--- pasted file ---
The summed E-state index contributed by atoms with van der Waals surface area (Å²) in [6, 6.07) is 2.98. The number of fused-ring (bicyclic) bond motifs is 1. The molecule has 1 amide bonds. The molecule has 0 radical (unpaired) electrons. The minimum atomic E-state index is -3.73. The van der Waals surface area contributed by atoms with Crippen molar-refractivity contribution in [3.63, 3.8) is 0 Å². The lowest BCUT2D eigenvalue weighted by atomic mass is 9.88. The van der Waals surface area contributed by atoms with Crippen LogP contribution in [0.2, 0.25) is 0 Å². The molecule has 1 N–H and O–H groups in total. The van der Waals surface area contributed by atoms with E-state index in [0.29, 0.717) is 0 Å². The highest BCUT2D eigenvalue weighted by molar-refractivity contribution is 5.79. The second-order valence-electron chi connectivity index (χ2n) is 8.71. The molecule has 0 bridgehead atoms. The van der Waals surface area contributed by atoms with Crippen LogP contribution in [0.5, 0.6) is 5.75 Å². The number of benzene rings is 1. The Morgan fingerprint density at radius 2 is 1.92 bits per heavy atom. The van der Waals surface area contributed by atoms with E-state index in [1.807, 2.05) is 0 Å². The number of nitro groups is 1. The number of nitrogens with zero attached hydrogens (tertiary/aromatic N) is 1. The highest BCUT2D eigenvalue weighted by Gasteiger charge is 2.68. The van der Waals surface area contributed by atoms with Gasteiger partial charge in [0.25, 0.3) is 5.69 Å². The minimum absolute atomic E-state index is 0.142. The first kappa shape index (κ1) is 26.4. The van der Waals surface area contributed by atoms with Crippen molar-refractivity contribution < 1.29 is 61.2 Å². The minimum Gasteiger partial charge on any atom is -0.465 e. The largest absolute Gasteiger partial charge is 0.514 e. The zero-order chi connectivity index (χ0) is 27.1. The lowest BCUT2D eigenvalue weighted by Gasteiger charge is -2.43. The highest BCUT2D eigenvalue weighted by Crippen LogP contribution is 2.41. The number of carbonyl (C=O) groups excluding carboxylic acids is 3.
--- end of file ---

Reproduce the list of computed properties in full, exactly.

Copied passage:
The summed E-state index contributed by atoms with van der Waals surface area (Å²) in [6, 6.07) is 2.98. The number of fused-ring (bicyclic) bond motifs is 1. The molecule has 1 amide bonds. The molecule has 0 radical (unpaired) electrons. The minimum atomic E-state index is -3.73. The van der Waals surface area contributed by atoms with Crippen molar-refractivity contribution in [3.63, 3.8) is 0 Å². The lowest BCUT2D eigenvalue weighted by atomic mass is 9.88. The van der Waals surface area contributed by atoms with Crippen LogP contribution in [0.2, 0.25) is 0 Å². The molecule has 1 N–H and O–H groups in total. The van der Waals surface area contributed by atoms with E-state index in [0.29, 0.717) is 0 Å². The highest BCUT2D eigenvalue weighted by molar-refractivity contribution is 5.79. The second-order valence-electron chi connectivity index (χ2n) is 8.71. The molecule has 0 bridgehead atoms. The van der Waals surface area contributed by atoms with Crippen LogP contribution in [0.5, 0.6) is 5.75 Å². The number of benzene rings is 1. The Morgan fingerprint density at radius 2 is 1.92 bits per heavy atom. The van der Waals surface area contributed by atoms with E-state index in [1.807, 2.05) is 0 Å². The number of nitro groups is 1. The number of nitrogens with zero attached hydrogens (tertiary/aromatic N) is 1. The highest BCUT2D eigenvalue weighted by Gasteiger charge is 2.68. The van der Waals surface area contributed by atoms with Gasteiger partial charge in [0.25, 0.3) is 5.69 Å². The minimum absolute atomic E-state index is 0.142. The first kappa shape index (κ1) is 26.4. The van der Waals surface area contributed by atoms with Crippen molar-refractivity contribution < 1.29 is 61.2 Å². The minimum Gasteiger partial charge on any atom is -0.465 e. The largest absolute Gasteiger partial charge is 0.514 e. The zero-order chi connectivity index (χ0) is 27.1. The lowest BCUT2D eigenvalue weighted by Gasteiger charge is -2.43. The highest BCUT2D eigenvalue weighted by Crippen LogP contribution is 2.41. The number of carbonyl (C=O) groups excluding carboxylic acids is 3.